Perfect Ruin by Lauren DeStefanoMonday, April 21, 2014
Author : Lauren DeStefano
Genre : Dystopian
Published Date : October 1st 2013
Publisher : Simon & Schuster Books for Young Readers
Pages : 356
Source : Bought
From Goodreads :
On Internment, the floating island in the clouds where 16-year-old Morgan Stockhour lives, getting too close to the edge can lead to madness.
Even though Morgan's older brother, Lex, was a Jumper, Morgan vows never to end up like him. She tries her best not to mind that her life is orderly and boring, and if she ever wonders about the ground, and why it is forbidden, she takes solace in best friend Pen and her betrothed, Basil.
Then a murder, the first in a generation, rocks the city. With whispers swirling and fear on the wind, Morgan can no longer stop herself from investigating, especially when she meets Judas. He is the boy being blamed for the murder — betrothed to the victim — but Morgan is convinced of his innocence. Secrets lay at the heart of Internment, but nothing can prepare Morgan for what she will find — or who she will lose.
Once upon a time when friend lend me her copy of Wither, I was actually pretty reluctant to read it. But afterward, Lauren DeStefano manage to make me fall in love with her work and stalking through Goodreads if in case she wrote another book.
When I saw Perfect Ruin? I was ecstatic. And flying city, you said? Give it to me right now.
One reason I've loved DeStefano's work so much is that she has her magical way on constructing her fictional world. And as usual, this book also delivered a perfectly solid world. Largely dystopian but still believable, otherworldly but not nonsensical. And completed with a series of rule that pushed the story forward, Internment—where this book took place—is so real and vivid.
Sometimes, when a book was sets in a completely fictional world, the author tends to delve into the history too much it felt like we was reading a history book. But this book managed to filled us with necessary info, yet still has a quick pacing.
The way the tension built in this book was also perfect. It piled one mystery after another, and tugging us with a false hope that will make us curious and glued to its every page.
Then there's this bit of essay at every chapter's beginning, which is tied to the story. And actually, I really love reading that snippet. It is wise, thought-provoking, and sounds so genuine.
And I was particularly sure I would give this book a flawless 5-stars, until somewhere in the middle, it all went downhill.
The setting of this book, Internment, is a city floating in the sky, said to be banished from the ground, and therefore, its people are not allowed to even took a gaze at the ground. So, Pop Quiz : Is there any transportation to go down below? Nope. Good. Is this believable? Very.
But one event after another, it reached a turning point when everything just turn bad for Morgan, and then what? She survives, and a revelation was made.
Turns out that her slightly crazy brother along with the accused murderer and the strange girl—which Morgan's brother reminds her to stay away from, mind you—and a bunch of other people was making a plane. A freaking plane that could actually fly, and no one notices anything, and then this trio somehow managed to stay very very calm about it. And then out of the blue, they suddenly tell Morgan and even bring her betrothed to it. Just after she passed through a hard time. And it is highly possible that her betrothed could spill the secret outside.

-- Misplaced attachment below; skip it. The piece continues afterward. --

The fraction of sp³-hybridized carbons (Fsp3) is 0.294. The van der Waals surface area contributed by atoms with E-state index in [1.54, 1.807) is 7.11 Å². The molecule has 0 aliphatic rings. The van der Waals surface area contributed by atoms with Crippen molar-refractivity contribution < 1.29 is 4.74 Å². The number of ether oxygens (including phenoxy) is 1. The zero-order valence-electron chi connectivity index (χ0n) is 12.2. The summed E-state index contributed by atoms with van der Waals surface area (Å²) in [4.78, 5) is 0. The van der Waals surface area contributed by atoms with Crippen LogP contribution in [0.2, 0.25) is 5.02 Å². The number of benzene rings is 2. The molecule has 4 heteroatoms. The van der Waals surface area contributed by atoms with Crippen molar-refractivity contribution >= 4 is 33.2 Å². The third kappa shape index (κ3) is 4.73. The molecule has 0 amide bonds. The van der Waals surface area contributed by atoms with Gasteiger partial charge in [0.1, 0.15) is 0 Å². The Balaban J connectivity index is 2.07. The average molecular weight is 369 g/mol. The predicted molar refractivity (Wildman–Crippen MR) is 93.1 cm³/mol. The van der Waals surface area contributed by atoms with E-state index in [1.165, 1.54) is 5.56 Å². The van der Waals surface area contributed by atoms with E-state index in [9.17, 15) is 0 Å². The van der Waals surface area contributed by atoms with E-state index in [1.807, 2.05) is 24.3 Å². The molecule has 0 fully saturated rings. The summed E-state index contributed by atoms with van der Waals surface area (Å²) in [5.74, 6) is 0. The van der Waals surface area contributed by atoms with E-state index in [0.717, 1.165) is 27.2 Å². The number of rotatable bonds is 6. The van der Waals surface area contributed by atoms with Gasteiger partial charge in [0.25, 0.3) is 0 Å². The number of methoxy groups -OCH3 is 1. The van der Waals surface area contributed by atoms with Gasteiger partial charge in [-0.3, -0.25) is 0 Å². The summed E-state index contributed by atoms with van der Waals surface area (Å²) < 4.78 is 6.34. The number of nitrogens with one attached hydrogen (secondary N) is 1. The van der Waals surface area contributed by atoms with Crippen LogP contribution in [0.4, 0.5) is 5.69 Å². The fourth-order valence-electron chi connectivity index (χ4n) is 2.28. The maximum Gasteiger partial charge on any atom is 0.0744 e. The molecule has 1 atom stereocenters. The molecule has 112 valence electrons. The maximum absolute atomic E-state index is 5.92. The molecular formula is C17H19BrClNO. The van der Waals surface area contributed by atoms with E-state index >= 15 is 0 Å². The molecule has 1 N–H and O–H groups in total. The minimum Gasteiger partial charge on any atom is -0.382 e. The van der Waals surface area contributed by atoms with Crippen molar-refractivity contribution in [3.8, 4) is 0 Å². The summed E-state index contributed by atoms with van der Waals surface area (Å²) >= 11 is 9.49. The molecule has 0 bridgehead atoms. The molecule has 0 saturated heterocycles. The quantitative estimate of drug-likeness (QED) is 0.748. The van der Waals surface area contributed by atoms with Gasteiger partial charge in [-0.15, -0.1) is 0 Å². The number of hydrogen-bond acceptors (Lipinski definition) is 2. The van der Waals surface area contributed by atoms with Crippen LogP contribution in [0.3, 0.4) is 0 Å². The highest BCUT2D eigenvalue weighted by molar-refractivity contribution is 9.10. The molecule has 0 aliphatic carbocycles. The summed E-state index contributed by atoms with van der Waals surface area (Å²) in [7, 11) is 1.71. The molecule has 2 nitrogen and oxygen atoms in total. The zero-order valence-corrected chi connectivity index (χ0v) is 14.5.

Was it still believable? Not so much. And honestly, I hate how this semi Deus ex Machina suddenly came to play. Like, super suddenly.
The characters, on the other hand was superb. The characters were all so developed that even the most minor one has its distinctive personality.
Morgan, our main character, was unfortunately overshadowed by this well-developed cast, though. Sure she has a strong trait or two, but overall, she's just a little bit above average.
Pen, her besties, on the other hand, was very interesting. She's strong, fierce, independent, yet still has a believably real fragile side to her. And I could totally feel the friendship between them as well. Not just a the-main-character-must-at-least-have-one-BFF kind of friendship, but rather a true, heartfelt friendship where they both need each other.
The other side characters like Morgan's brother and his wife and the other, was also very unique from each other, and although it's quite a number of character being thrown together at one place, I could still distinguish them easily.
And one character that I'm really curious about is that spoiled Princess Celeste. I don't really know why, but in a way that she was strange and weird, she also seems very interesting.
But, despite the well-developed characters, this book also has its downside from the romance.
As usual, the same things happens over and over again on the romance of DeStefano's novel. The love has no chemistry at all. Even though the characters are betrothed since birth, they accepted each other. And if they accept, shouldn't there be love? Connection? Feeling? I actually feels none at all.
And then I arrived at the ending, and it's honestly killing me. It was one hell of a choppy ending, and calling it a cliffhanger would hugely be an understatement. I was honestly taken aback when I flipped the page and saw there's nothing more.
But it does the nice trick on making us curious about what will happen next, though.
So overall, there's not a lot from this book that disappoint. Beside the nonexistence of the chemistry and the sudden appearance of the semi Deus ex Machina, this book is actually a pretty fun read.
If you're looking for a dystopian read that might have been a little different, with a well-developed characters and interesting world-building, I highly recommend this one.